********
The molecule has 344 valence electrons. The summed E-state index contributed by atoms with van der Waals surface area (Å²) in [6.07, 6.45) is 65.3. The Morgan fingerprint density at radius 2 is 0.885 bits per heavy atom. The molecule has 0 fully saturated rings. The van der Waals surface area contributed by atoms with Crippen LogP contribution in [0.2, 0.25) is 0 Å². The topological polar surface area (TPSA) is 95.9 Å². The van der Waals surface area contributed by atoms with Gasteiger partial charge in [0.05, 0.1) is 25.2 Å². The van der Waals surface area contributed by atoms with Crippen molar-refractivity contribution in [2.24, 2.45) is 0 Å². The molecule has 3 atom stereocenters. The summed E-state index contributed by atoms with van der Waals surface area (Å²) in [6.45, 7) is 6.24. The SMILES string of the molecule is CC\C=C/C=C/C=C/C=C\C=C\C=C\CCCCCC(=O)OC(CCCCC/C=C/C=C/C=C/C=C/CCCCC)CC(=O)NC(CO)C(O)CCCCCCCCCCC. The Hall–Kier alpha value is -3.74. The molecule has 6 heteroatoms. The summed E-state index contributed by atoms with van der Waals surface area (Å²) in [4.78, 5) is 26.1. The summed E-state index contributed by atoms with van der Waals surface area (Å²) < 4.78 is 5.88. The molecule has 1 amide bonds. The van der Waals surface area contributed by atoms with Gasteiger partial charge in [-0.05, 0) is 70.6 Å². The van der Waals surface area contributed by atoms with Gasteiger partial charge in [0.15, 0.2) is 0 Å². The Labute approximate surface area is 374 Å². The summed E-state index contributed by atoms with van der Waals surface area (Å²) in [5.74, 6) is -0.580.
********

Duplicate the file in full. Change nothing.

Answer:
The molecule has 344 valence electrons. The summed E-state index contributed by atoms with van der Waals surface area (Å²) in [6.07, 6.45) is 65.3. The Morgan fingerprint density at radius 2 is 0.885 bits per heavy atom. The molecule has 0 fully saturated rings. The van der Waals surface area contributed by atoms with Crippen LogP contribution in [0.2, 0.25) is 0 Å². The topological polar surface area (TPSA) is 95.9 Å². The van der Waals surface area contributed by atoms with Gasteiger partial charge in [0.05, 0.1) is 25.2 Å². The van der Waals surface area contributed by atoms with Crippen molar-refractivity contribution in [2.24, 2.45) is 0 Å². The molecule has 3 atom stereocenters. The summed E-state index contributed by atoms with van der Waals surface area (Å²) in [6.45, 7) is 6.24. The SMILES string of the molecule is CC\C=C/C=C/C=C/C=C\C=C\C=C\CCCCCC(=O)OC(CCCCC/C=C/C=C/C=C/C=C/CCCCC)CC(=O)NC(CO)C(O)CCCCCCCCCCC. The Hall–Kier alpha value is -3.74. The molecule has 6 heteroatoms. The summed E-state index contributed by atoms with van der Waals surface area (Å²) in [4.78, 5) is 26.1. The summed E-state index contributed by atoms with van der Waals surface area (Å²) < 4.78 is 5.88. The molecule has 1 amide bonds. The van der Waals surface area contributed by atoms with Gasteiger partial charge in [-0.05, 0) is 70.6 Å². The van der Waals surface area contributed by atoms with Gasteiger partial charge in [0.15, 0.2) is 0 Å². The Labute approximate surface area is 374 Å². The summed E-state index contributed by atoms with van der Waals surface area (Å²) in [5.74, 6) is -0.580.